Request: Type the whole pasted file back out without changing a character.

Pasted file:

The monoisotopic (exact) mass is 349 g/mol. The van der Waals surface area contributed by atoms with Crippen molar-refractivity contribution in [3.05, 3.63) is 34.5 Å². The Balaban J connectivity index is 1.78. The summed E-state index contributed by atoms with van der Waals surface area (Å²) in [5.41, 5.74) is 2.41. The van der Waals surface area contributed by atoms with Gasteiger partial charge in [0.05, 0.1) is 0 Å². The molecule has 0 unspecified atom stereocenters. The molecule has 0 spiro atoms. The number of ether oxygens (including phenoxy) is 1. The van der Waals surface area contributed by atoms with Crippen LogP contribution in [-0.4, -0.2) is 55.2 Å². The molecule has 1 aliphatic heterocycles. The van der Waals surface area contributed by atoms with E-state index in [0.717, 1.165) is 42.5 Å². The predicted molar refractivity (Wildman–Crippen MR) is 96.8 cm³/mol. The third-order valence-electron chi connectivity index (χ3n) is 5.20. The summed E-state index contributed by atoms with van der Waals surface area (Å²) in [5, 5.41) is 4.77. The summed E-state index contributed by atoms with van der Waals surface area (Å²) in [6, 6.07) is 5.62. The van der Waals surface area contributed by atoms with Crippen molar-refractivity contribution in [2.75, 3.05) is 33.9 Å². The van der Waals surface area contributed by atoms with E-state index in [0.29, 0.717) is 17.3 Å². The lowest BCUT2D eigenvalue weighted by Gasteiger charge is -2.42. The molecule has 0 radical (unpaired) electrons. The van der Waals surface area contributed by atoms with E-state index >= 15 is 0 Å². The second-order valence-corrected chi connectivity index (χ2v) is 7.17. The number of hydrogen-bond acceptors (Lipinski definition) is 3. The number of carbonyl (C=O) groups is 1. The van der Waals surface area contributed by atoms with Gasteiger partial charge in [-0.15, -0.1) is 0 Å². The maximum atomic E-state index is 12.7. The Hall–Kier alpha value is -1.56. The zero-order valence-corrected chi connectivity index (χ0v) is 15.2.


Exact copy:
The monoisotopic (exact) mass is 349 g/mol. The van der Waals surface area contributed by atoms with Crippen molar-refractivity contribution in [3.05, 3.63) is 34.5 Å². The Balaban J connectivity index is 1.78. The summed E-state index contributed by atoms with van der Waals surface area (Å²) in [5.41, 5.74) is 2.41. The van der Waals surface area contributed by atoms with Gasteiger partial charge in [0.05, 0.1) is 0 Å². The molecule has 0 unspecified atom stereocenters. The molecule has 0 spiro atoms. The number of ether oxygens (including phenoxy) is 1. The van der Waals surface area contributed by atoms with Crippen LogP contribution in [-0.4, -0.2) is 55.2 Å². The molecule has 1 aliphatic heterocycles. The van der Waals surface area contributed by atoms with E-state index in [0.717, 1.165) is 42.5 Å². The predicted molar refractivity (Wildman–Crippen MR) is 96.8 cm³/mol. The third-order valence-electron chi connectivity index (χ3n) is 5.20. The summed E-state index contributed by atoms with van der Waals surface area (Å²) in [5, 5.41) is 4.77. The summed E-state index contributed by atoms with van der Waals surface area (Å²) in [6, 6.07) is 5.62. The van der Waals surface area contributed by atoms with Crippen molar-refractivity contribution in [2.75, 3.05) is 33.9 Å². The van der Waals surface area contributed by atoms with E-state index in [0.29, 0.717) is 17.3 Å². The lowest BCUT2D eigenvalue weighted by Gasteiger charge is -2.42. The molecule has 0 radical (unpaired) electrons. The van der Waals surface area contributed by atoms with E-state index >= 15 is 0 Å². The second-order valence-corrected chi connectivity index (χ2v) is 7.17. The number of hydrogen-bond acceptors (Lipinski definition) is 3. The number of carbonyl (C=O) groups is 1. The van der Waals surface area contributed by atoms with Gasteiger partial charge in [-0.15, -0.1) is 0 Å². The maximum atomic E-state index is 12.7. The Hall–Kier alpha value is -1.56. The zero-order valence-corrected chi connectivity index (χ0v) is 15.2.